>>that they need: 1) pass the board and so forth into make(), 2) have the
>>board (and other state) be static members of the move class, or 3) make the
>>board, etc., global?  Each choice seems to have its drawbacks.  1) makes
>>the code cost more cycles that it needs to, 2) begs the question as to how
>>other parts of the code are to get to the board, 3) seems to be contrary
>>to the OOP paradigm...  I think 1) is probably the best choice.  Just
>>pass a pointer to the state data into make().  I guess you end up having
>>to do something like this anyway if you want to have a parallel search...
>Very good questions Dan :)   My pieces have an OwnerBoard field in case it needs
>to access something in the board class.  My Make/UnMake call is in my SearchTree
>method which is part of my Board class. It calls the Make/UnMake in my Piece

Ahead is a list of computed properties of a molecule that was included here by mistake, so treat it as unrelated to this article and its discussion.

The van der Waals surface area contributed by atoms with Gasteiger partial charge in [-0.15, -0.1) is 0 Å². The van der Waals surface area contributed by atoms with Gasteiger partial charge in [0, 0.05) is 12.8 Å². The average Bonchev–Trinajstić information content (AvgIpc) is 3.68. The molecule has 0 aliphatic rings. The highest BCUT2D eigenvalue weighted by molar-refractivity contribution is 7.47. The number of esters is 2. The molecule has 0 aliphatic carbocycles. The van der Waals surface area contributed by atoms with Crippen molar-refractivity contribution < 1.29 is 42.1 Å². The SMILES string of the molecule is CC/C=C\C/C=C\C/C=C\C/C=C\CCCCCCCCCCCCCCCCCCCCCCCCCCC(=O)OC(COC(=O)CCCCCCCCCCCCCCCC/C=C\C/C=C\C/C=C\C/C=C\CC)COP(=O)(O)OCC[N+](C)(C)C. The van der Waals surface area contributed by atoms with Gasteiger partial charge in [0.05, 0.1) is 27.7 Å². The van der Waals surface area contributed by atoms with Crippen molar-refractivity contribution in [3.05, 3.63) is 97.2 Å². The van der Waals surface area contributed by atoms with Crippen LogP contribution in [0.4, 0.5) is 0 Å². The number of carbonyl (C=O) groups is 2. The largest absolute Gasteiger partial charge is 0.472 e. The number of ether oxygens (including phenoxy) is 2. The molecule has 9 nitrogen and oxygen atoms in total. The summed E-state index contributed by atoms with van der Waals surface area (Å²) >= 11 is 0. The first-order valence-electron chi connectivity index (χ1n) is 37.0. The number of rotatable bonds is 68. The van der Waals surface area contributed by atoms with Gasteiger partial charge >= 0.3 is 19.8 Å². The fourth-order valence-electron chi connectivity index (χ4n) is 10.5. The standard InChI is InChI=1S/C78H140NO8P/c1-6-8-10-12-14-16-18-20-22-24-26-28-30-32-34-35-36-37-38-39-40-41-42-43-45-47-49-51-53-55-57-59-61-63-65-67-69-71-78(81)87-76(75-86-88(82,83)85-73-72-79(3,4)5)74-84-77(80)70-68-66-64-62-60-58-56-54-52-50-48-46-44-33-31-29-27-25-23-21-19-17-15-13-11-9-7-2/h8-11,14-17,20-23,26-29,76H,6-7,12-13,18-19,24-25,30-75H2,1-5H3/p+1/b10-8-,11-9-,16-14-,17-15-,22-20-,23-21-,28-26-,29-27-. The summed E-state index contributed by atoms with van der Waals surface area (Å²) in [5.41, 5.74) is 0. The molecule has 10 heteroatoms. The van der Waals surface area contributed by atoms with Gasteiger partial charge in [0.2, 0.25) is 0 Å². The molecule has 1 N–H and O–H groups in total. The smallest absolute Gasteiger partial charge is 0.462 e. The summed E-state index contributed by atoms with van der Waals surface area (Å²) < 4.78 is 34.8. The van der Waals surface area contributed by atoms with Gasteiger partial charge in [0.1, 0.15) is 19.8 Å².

>class.  I am still moving the methods and objects around to see where they fit
>best.  I also have a lot of globals (bitboards, squares etc.) that need to go
>somewhere.  I really need to get rid of all my globals so that I could do some
>parallel tasking with my SMP pc.
>I do agree that there is some loss of performance when I have to start pointer
>chains like Board->Piecelist->State etc.  I currently have inline assembler with
>MMX and the pointer chains make the assembler sections harder to code.
>I am try to keep the data closest to the objects that use them the most so that
>I do not have long chains of pointers.
>I still have a long way to go, but it has made the code so much simpler compared
>to my previous chess program.